NBA in the 70s: the Haywood affair prepares the ground for “One and Done” | Basketball

Haywood played a year for the Denver Rockets in the ABA, which did not have the same early entry rules as the NBA. But after receiving a contract extension with most of the deferred money, he decided to move on to the NBA. Sonics owner Sam Schulman and most of the legal team who brought the Haywood case to the Supreme Court were Jewish.

HAYWOOD: “You have to address Jewish property as well, because if I had had another type of owner in Seattle, I don’t think my case would have turned out the way it did.

The Jewish owners were the ones who could take a black player’s place and bring him in and then defend him because they had a story. And that’s what the NBA is, it’s that story too.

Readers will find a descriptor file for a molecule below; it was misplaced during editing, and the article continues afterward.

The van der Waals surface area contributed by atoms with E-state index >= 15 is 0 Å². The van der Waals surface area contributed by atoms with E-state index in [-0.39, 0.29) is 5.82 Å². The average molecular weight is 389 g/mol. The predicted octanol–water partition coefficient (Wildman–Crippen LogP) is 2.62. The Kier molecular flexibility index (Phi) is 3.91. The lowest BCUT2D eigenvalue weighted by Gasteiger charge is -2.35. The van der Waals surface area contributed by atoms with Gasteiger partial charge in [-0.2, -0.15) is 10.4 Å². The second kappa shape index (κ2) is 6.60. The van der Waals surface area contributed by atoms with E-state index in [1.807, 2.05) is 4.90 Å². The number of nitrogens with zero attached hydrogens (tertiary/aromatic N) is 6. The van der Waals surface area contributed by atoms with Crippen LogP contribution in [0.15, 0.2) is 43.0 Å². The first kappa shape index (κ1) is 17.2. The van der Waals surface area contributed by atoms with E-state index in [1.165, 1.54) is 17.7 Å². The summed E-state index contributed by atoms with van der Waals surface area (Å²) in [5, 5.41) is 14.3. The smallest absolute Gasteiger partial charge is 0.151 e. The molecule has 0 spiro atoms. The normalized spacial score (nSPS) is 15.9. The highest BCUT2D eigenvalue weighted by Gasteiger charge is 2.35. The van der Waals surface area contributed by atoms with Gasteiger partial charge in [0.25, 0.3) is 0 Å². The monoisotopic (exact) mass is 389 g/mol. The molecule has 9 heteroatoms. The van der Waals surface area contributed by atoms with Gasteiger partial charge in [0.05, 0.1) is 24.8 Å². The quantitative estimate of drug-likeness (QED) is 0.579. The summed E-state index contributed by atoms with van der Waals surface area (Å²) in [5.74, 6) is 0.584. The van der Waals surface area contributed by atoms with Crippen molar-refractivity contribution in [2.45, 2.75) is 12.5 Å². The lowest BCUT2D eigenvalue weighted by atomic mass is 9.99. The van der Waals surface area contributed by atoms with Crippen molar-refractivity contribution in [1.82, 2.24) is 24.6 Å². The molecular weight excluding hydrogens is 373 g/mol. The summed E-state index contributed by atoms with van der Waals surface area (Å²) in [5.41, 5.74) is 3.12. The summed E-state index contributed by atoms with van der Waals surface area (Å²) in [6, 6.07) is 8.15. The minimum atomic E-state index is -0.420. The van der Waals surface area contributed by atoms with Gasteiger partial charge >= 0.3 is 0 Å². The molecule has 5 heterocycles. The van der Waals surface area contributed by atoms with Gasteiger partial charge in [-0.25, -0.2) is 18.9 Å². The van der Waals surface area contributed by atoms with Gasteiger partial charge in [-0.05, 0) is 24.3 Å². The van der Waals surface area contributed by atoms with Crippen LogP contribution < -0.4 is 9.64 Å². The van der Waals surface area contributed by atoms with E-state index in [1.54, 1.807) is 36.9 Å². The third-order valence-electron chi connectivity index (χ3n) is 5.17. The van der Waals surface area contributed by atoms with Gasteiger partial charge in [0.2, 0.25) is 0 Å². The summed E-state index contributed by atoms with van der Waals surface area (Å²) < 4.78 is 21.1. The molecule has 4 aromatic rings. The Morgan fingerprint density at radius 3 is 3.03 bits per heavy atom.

So, yes, it took some nerve to get to the Supreme Court at 20. Not just for me. Sam Schulman was my boss and the owner of the Sonics, and he put his whole franchise at risk. Because he wanted to do what was right for this young kid and everyone was like, “Sam, you’re crazy. And he said, “One thing you’re going to learn from me, Spencer, is Jewish loyalty. And when you, when you pay back, I want you to go to Israel. And I have been five times.” “

Haywood, who helped the United States win a gold medal at the 1968 Olympics, has watched with concern as many stars in today’s sports move away from the days of “Shut up and play. “and started using their platform to talk about social issues and racism. He is a past president of the National Basketball Retired Players Association and has fought for health care and other benefits for retired players.


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